Monty on the march – Panesar urinates on a bouncer in Brighton

 

Monty Panesar, the England cricketer went on a bit of a drunken rampage on the night of the 4th August 2013 in Brighton. This culminated in him apparently ‘being caught urinating on nightclub bouncers’ (that is bouncers plural, which is fairly brave in itself) after being ejected from the Shoosh Club.

As a result, he was given a Fixed Penalty Notice for being Drunk and Disorderly in a Public Place. For full details, see our factsheet on Fixed Penalty Notices, but in essence this means that the police felt that there was enough evidence to prosecute Mr Panesar, but decided, due to the ‘low level ‘ nature of the crime, that it was appropriate to give this form of out of court disposal to Mr Panesar.

He will now have 21 days to pay the fine of £90 and, if he does that, then that will almost certainly be the end of the matter. We say almost because there is a possibility that the bouncers, if they feel sufficiently aggrieved at being urinated on from a balcony, to launch a private prosecution or sue him in the civil courts (it is also theoretically possible that the CPS could prosecute, but that is very unlikely).

If you’re a law student, you may want to work out how many offences, or potential offences, Mr Panesar could have committed (or at least that should be considered by a lawyer advising a bouncer). There are at least five at a stretch.

One that we’ll give you for free is Outraging Public Decency – in 1663 Sir Charles Sedley (later to be Speaker of the House of Commons – politicians were more debauched and colourful in those days) stood naked on a balcony in Covent Garden before urinating on several people below. His behaviour was perhaps worse due to the nudity and the fact that he ”took a glass of wine and washed his prick in it and then drank it‘ (Samuel Pepys’ words, not mine, before anyone complains), but established a precedent.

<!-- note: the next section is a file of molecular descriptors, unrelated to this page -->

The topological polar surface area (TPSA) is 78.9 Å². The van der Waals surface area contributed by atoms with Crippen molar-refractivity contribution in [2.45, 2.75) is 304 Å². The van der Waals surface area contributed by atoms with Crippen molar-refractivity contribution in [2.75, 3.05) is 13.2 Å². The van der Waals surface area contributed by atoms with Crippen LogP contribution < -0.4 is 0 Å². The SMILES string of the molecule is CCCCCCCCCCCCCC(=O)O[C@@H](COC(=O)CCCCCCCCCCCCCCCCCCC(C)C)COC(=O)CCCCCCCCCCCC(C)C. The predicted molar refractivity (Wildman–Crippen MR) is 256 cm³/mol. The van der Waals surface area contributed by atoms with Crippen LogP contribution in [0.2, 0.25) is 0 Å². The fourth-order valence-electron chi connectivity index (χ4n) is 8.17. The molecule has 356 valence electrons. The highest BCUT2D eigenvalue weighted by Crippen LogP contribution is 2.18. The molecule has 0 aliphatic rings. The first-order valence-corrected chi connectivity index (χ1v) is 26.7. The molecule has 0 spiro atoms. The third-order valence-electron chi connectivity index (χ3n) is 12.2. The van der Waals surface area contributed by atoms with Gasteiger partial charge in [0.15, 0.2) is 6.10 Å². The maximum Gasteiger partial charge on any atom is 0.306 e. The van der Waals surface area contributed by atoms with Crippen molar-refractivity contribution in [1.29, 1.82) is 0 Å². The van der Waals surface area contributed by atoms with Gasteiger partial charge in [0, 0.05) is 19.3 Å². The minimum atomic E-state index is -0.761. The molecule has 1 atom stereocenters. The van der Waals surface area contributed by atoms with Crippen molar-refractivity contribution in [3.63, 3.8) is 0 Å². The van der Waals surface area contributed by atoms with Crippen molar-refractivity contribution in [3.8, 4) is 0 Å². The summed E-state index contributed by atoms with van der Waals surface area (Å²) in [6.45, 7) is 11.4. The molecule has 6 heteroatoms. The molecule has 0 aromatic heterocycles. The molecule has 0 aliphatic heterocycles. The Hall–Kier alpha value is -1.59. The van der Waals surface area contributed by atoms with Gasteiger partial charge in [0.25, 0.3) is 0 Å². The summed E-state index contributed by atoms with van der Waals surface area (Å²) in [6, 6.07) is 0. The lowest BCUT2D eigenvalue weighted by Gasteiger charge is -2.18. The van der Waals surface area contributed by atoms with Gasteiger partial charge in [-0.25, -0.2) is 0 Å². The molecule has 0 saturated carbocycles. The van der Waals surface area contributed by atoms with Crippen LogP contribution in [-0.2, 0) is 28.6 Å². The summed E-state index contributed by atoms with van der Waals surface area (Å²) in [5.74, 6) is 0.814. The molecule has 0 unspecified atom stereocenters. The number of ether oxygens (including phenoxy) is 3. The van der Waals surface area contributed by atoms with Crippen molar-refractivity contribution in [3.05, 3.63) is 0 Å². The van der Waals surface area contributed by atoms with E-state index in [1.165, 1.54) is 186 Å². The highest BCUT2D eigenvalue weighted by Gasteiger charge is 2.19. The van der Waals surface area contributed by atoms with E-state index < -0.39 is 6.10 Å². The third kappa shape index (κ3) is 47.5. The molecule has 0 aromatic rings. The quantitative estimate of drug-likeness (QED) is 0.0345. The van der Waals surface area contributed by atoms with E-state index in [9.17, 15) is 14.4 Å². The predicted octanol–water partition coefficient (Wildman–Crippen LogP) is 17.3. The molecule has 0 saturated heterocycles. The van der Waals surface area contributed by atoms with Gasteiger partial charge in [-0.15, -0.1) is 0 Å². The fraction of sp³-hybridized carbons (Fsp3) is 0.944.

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About Dan Bunting

I'm a lawyer who works for myself. Legal geek, maths freak, general dullard and jack of all trades. Here’s a few views on law and occasional musings on life. Usual caveats about not relying on anything I say etc applies.

10 thoughts on “Monty on the march – Panesar urinates on a bouncer in Brighton

  1. Matthew

    I did a case where they insisted on being “evacuation technicians.”

    And I love the wine story though why he should want to do that I can’t imagine.. On a side issue I happen to know that there is a well-respected Judge who was once punished (quite leniently in my view) for urinating into a canon. At least Panesar’s leak did not involve national security implications. Great blog by the way.

    Reply
    1. Dan Bunting Post author

      I’m sure there’s some Monty related joke about ‘evacuation’ to be made there …. I’d like to hear more about this Judge! Name names?!

      Reply
  2. Pingback: Monty Panesar urinates into a legal minefield | Barrister BloggerBarrister Blogger

  3. Bashir Badawi

    Hi there I’m a law student and I think I’ve figured out two of the offences that may have been committed. I think being drunk and disorderly in a public place is one of them and I think behaviour likely to cause harassment, alarm or distress is the other offence. I’m also going to assume that one of those offences was the subject of the Fixed Penalty Notice served on Mr. Panesar.

    I’m not too sure whether urinating on someone would potentially amount to battery and I would look it up in a textbook but I’m still on summer holidays!

    Reply
    1. Dan Bunting Post author

      Thanks Bashir – you’re on the right lines certainly! The FPN was for Drunk and Disorderly. Urinating on someone would count as a battery (the best Court joke I’ve made relates to that) and quite possibly an assault. There’s a few different Public Order offences that it could fall under as well …

      Reply
  4. Aisha

    Hmmmm, interesting, While I would have to consider this funny on a serious note, aswell as the charges listed above, How about Indecent exposure? or public lewdness? Just curious to know if i’m close…….

    Reply
    1. Dan Bunting Post author

      I’d certainly look at exposure, but there’s no sexual element so I doubt that would be a starter. There’s not an offence in England of ‘public lewdness, but it sounds interesting!

      Reply
  5. Pingback: Masturbating in Public – is it legal (in Sweden)? | UK Criminal Law Blog

  6. Pingback: Why was the mayor banned from sunbathing naked? | UK Criminal Law Blog

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